The Untold Tale of the Tortoise & the Hare
A well-known Aesop’s Fable is the Tortoise and the Hare, an account between unequal partners, a slow tortoise, and a swift hare. But there’s a lesser-known story that we’ll be sharing today. The story of the landowner, one who voluntarily adopts conservation practices that sustain habitats of the tortoise and the hare.
This landowner participates in conservation programs funded by the federal Farm Bill, America’s single largest source of conservation funding for private lands. The Farm Bill is set to expire on September 30, 2018 and in order for farm and food programs to continue, members of Congress are diligently working to pass the 2018 Farm Bill ahead of the deadline.
When the last Farm Bill was authorized in 2014, conservation programs received approximately $26.1 billion, or five percent of funding from the entire bill over a five year period. As the expiration of the 2014 Farm Bill approaches, we are focusing on the good that’s come out of existing programs. For wildlife, like the gopher tortoise and the New England cottontail rabbit, improved habitats because of landowners adopting conservation practices are a direct consequence of these programs.
Not-so-slow, and steady decline of the gopher tortoise
Gopher tortoises live in upland habitat, including pastures and the longleaf pine savannas of Louisiana, Mississippi, Alabama, Florida, Georgia and South Carolina. Gopher tortoises dig deep burrows for shelter and share these burrows with more than 360 other species.
About 80 percent of the gopher tortoise range falls on private lands, making conservation efforts on private working lands pivotal to the species’ success. Since 2012, the Working Lands for Wildlife program has been providing technical and financial assistance to landowners through Farm Bill conservation title programs, such as the Environmental Quality Incentives Program.
Landowners have restored and protected more than 300,000 acres by increasing use of prescribed fire, improving vegetation management, re-establishing longleaf forests, supporting prescribed grazing management, and protecting existing quality habitats through such funding.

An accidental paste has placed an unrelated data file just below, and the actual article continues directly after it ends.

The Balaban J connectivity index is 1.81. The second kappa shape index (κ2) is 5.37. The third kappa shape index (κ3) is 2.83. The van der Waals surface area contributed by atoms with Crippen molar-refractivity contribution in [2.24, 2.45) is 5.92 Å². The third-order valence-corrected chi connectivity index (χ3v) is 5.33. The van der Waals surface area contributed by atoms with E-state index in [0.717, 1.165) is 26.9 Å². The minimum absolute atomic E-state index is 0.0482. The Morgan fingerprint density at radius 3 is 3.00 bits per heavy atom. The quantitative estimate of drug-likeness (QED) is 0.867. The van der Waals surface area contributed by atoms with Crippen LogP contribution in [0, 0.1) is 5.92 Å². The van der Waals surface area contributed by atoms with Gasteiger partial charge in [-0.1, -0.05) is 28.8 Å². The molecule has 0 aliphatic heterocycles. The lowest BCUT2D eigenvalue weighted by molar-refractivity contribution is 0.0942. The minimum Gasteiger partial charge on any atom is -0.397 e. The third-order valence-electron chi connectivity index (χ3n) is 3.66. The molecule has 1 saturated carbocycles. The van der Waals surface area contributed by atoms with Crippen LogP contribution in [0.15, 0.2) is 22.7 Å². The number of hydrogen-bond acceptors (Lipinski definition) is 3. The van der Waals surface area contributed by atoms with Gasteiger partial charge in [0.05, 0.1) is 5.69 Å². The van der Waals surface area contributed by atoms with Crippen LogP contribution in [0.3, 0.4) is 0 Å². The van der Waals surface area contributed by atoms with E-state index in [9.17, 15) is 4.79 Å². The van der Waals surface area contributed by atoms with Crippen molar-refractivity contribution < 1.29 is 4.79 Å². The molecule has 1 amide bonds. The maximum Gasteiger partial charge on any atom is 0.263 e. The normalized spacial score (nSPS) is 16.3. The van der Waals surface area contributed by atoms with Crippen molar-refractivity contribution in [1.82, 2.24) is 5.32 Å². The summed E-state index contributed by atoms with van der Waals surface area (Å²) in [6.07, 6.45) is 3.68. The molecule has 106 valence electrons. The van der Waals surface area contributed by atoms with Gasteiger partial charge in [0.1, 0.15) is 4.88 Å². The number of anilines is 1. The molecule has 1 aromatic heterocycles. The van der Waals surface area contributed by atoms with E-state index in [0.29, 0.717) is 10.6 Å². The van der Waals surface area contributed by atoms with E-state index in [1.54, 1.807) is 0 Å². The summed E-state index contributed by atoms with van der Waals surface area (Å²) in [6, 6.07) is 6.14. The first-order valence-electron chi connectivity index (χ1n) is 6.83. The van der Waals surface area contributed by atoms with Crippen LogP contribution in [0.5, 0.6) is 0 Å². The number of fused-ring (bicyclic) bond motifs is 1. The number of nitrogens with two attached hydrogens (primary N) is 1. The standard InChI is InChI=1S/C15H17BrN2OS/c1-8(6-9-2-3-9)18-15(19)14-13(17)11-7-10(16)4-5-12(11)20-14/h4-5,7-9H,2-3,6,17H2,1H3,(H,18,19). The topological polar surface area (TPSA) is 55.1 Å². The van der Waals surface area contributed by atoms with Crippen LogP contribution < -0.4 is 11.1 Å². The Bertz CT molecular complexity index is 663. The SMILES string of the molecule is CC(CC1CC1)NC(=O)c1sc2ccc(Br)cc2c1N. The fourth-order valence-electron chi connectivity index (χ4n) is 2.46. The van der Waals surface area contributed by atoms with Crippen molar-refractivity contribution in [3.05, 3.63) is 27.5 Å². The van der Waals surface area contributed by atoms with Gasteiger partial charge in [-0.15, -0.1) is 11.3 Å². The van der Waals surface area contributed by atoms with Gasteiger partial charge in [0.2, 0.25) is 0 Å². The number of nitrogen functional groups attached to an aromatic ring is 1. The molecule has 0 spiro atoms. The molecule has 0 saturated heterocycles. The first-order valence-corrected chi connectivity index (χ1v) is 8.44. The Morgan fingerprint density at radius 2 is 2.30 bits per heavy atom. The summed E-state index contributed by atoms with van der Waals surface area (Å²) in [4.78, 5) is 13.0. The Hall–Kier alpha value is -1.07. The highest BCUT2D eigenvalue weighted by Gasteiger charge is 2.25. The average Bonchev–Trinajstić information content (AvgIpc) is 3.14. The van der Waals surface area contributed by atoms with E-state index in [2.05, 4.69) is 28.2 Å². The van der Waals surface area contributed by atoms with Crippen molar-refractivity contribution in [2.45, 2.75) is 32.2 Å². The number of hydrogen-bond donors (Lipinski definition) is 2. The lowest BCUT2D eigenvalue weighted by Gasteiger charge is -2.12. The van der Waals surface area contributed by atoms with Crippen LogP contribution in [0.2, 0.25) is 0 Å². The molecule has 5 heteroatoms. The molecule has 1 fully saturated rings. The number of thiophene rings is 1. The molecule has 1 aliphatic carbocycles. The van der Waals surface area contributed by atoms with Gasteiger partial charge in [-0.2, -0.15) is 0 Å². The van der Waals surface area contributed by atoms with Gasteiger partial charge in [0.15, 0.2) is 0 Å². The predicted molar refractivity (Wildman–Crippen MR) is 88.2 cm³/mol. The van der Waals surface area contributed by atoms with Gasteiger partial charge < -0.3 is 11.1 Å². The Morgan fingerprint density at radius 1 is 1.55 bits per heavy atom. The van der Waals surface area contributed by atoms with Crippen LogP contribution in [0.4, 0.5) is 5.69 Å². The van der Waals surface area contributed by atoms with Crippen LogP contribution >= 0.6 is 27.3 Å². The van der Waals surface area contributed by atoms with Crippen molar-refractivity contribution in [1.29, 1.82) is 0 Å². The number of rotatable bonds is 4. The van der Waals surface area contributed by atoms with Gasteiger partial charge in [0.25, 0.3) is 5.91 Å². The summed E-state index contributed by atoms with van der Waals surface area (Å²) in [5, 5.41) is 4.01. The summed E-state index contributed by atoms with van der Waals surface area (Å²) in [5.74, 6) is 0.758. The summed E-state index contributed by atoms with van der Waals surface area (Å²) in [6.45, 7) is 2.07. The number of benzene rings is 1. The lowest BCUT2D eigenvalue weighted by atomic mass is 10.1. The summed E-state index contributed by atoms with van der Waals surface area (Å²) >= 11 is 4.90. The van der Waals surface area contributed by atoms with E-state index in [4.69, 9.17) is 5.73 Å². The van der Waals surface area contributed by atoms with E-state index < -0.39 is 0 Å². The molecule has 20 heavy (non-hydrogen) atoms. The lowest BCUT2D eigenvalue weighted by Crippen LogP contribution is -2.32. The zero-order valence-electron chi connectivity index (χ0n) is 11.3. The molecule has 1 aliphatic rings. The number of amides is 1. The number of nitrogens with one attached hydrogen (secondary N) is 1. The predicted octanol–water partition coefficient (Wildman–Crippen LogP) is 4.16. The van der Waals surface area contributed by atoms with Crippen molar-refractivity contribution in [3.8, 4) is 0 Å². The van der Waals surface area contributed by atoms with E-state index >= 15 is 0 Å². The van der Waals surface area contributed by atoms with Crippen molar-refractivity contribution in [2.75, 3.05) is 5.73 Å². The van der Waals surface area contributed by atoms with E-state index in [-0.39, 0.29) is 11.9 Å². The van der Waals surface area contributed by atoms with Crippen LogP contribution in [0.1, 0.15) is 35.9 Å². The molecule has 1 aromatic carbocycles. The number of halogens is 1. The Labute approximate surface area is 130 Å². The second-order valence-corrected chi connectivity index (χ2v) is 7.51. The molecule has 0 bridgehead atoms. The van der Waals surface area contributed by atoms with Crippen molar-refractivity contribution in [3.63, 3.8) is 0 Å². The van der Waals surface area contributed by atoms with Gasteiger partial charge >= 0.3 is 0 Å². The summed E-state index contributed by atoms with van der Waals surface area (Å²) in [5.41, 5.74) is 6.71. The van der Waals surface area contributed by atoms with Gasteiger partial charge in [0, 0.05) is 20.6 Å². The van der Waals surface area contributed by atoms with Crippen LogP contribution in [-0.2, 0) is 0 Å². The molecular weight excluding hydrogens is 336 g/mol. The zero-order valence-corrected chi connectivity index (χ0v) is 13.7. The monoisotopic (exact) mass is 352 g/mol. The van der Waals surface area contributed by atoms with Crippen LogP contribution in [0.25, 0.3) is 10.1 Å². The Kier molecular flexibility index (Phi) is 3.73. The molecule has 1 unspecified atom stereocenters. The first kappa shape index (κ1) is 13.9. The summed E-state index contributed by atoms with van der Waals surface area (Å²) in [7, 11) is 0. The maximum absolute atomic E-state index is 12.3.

A hop-ful story about the New England cottontail
While this tale doesn’t feature a hare, it instead focuses on the smaller New England Cottontail rabbit.
The New England cottontail resides east of the Hudson River in New York and in the New England States of Maine, New Hampshire, Massachusetts, Rhode Island, and Connecticut. The rabbit requires at least 25 acres of continuous habitat in shrub thickets and young, regenerating forests where the cottontail can raise young and escape from predators.
Since the 1960s, development and maturing forests decreased the New England Cottontail’s range by 86 percent. Thanks to persistent conservation efforts from landowners and funding from the farm bill, landowners were able to re-establish native shrubs and trees, encourage dense forest regeneration, and increase connectivity of habitat. With the assurance of private and public commitments to recovering and sustaining New England cottontail populations, the USFWS determined that it no longer needed to be a candidate for listing under the Endangered Species Act!
(Not) The End
The conservation title in the 2018 Farm Bill is in jeopardy of containing bad provisions– such as losing $800 million over 10 years or including anti-environmental policies that undermine the Clean Water Act and the Endangered Species Act.
Right now, members of Congress are reconciling the House of Representatives’ version of the Farm Bill with the Senate’s version, and the National Wildlife Federation is calling on Congress to pass a final Farm Bill with:
- No cuts to the conservation title
- Wildlife receiving at least 10 percent of working lands funds
- A strengthened and expanded Sodsaver to protect prairies
- Removal of crop insurance barriers to sustainable farming practices
- No anti-environmental riders
- An expanded, but high quality, Conservation Reserve Program
- No weakening of protections for wetlands